The English soldier regained consciousness while flat on his back on a cot in a battlefield medical unit. Still groggy from the shell that had landed close by, he expected to see a white face unfolding bandages. Instead, he was pleasantly surprised to observe a man in a turban holding out a cup of tea. That special drink was and is still called chai, the word that Indians give to the khaki colored, sweet and strong libation with a real kick.
These days, affluent South Koreans sip chai in one of the many Starbucks cafes that dot the country, which has since risen to be the world’s 11th largest economy. This tea first entered Korea during the war, when Indian medical personnel offered it to wounded UN/Commonwealth soldiers to help revive them from battlefield trauma. Chai then disappeared from South Korea for decades until the Seattle-based Starbucks chain added it to its menu to appeal to South Koreans with -- literally -- a taste for the exotic.
As we commemorate fifty years of relations between India and South Korea, it is necessary to recall the important -- and colorful -- contribution of the former to the latter’s success. India is most famous among Western soldiers for dispatching the Indian Army’s 60th Parachute Field Ambulance Platoon that used chai as medicine. But among scholars, the Indian name that stands out is that of diplomat K.M. Panikkar. First lets set some context. On June 27, 1950, two days after North Korea invaded South Korea, American President Harry Truman ordered the US 7th Fleet to steam into the Taiwan Strait to defend the Guo Min Dang regime, an ally, from the risk of China attacking. By then, communist China was raptly watching events. On September 30, Zhou warned the Washington that “the Chinese people will not tolerate foreign aggression....” In fact, the ex-Soviet archives have since proven that the north started the war.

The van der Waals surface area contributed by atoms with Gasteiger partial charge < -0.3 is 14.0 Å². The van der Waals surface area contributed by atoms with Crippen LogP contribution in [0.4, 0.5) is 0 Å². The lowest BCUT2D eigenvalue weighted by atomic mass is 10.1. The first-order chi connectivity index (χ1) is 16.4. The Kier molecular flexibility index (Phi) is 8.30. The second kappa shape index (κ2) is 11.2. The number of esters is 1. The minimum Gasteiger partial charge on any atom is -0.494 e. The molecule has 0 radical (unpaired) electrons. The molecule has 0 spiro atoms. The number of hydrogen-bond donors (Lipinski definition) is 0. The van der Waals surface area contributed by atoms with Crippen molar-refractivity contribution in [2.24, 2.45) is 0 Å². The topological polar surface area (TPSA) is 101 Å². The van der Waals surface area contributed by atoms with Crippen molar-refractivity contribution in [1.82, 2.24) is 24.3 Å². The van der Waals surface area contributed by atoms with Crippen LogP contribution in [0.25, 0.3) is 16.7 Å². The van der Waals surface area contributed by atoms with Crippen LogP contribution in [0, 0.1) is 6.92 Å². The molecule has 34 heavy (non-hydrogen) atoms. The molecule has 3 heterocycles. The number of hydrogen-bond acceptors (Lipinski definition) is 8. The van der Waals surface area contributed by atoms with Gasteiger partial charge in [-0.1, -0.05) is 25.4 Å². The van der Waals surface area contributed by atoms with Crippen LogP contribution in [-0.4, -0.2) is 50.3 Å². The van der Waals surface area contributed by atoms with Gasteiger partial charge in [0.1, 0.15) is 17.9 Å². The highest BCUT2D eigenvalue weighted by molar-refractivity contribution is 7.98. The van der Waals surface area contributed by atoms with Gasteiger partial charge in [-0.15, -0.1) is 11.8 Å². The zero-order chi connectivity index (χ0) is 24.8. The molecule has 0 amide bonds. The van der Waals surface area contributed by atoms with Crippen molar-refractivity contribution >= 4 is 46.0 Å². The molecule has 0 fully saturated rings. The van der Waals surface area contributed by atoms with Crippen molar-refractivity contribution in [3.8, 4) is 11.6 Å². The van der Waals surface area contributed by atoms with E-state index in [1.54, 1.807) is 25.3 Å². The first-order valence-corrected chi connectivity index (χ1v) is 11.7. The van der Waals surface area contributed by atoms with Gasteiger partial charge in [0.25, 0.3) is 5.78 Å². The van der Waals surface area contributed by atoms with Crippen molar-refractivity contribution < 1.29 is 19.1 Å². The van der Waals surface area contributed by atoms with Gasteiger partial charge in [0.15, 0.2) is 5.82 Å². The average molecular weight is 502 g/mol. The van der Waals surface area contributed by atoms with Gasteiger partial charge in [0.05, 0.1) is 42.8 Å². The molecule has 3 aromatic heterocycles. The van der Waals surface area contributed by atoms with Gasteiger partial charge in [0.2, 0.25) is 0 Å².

Enter the Indian diplomat Sardar Kavalam Madhava Panikkar, more commonly known as K.M. Panikkar. He was born in 1895 and enjoyed an illustrious career as a journalist, scholar, historian, administrator, playwright, novelist and diplomat. Panikkar had sharpened his mind at Oxford and read for the bar at the Middle Temple in London before he returned to India. He taught at the University of Calcutta, a nerve center for India’s robust intellectual class that centered on the state of Bengal. The influential newspaper the Hindustan Times took him on as an editor in 1925.
In 1947, the Indian people regained their independence from England and India appeared as a free country and republic on the world stage. No longer would London, a distant and foreign city, make foreign and defense policy decisions for 350 million Indians.